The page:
METGASCO'S Lions Way pipeline could face scrutiny from the United Nations with the proposed route going through a World Heritage listed rainforest.
The pipeline would take gas through the Border Ranges and the heritage listed Gondwana rainforests, if the route along the Mount Lindsay Highway is approved.
However, anti coal seam gas campaigner Leah Hobbs said she had been in contact with the United Nations Educational, Scientific and Cultural Organisation (UNESCO) World Heritage Centre Director Kishore Rao, who stated the route through a World Heritage area was of great concern .
"Mr Rao advised me that UNESCO knew nothing of the Lions Way pipeline proposal and he asked me to send information about the project so they can take the matter up with the Australian government," she said.
Lock the Gate Ipswich spokeswoman Cassie McMahon said she was disappointed the Federal Government had not informed UNESCO of the development.
"Under the World Heritage Convention it is obliged to inform UNESCO about any activity which may impact on listed areas - obviously the planned pipeline would have an impact," she said.
Ms McMahon said the group had made the Prime Minister aware of the pipeline but was disappointed with her claims the pipeline was not a federal responsibility.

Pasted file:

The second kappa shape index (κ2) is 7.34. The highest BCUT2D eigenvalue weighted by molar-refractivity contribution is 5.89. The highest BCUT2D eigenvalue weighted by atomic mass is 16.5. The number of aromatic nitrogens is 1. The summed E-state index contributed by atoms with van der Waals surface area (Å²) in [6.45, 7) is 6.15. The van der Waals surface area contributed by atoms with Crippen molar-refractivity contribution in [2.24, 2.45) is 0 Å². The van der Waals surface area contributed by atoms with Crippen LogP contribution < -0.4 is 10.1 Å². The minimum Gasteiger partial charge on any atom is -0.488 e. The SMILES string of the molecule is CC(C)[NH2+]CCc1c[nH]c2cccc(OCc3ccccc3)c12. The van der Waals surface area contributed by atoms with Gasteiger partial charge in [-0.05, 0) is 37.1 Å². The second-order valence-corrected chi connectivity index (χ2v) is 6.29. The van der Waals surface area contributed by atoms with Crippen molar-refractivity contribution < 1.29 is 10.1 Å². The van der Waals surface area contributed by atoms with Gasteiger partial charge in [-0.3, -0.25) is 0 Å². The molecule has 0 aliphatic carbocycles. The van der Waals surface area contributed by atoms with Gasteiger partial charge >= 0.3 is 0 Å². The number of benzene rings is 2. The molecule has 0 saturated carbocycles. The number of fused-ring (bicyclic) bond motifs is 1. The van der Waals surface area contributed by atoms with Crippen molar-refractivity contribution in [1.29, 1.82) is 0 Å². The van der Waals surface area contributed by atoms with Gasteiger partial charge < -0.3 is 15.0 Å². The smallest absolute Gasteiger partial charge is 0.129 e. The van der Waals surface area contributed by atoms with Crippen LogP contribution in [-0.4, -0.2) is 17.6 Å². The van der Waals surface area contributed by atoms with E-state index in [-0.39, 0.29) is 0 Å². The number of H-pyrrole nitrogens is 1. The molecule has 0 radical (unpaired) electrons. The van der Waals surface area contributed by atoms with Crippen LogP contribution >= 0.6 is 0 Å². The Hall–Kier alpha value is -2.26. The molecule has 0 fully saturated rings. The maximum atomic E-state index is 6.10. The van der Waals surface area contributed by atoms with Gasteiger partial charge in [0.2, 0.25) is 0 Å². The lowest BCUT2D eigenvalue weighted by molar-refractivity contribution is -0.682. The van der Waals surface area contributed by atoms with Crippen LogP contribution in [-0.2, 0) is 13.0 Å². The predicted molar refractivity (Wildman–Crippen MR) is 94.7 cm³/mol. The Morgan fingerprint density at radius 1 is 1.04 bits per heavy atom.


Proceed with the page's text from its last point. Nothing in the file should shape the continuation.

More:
"The Ipswich Region of Lock the Gate presented a letter to Prime Minister Julia Gillard, via Mayor Paul Pisasale, at a breakfast during her visit to Ipswich in July.
"The Prime Minister stated that the Lions Way pipeline was a State Government responsibility, which it is not."
The Gondwana rainforests are the most extensive subtropical rainforests in the world and are clustered along the Queensland-NSW border.
The Queensland and NSW sections of the rainforests were listed on the World Heritage list in 1986 and 1994 respectively.
The proposed pipeline will begin between Casino and Kyogle in NSW, run over the Border Ranges and through the Scenic Rim to the power station located at Swanbank outside of Ipswich.
Metgasco did not return the QT's calls for comment.
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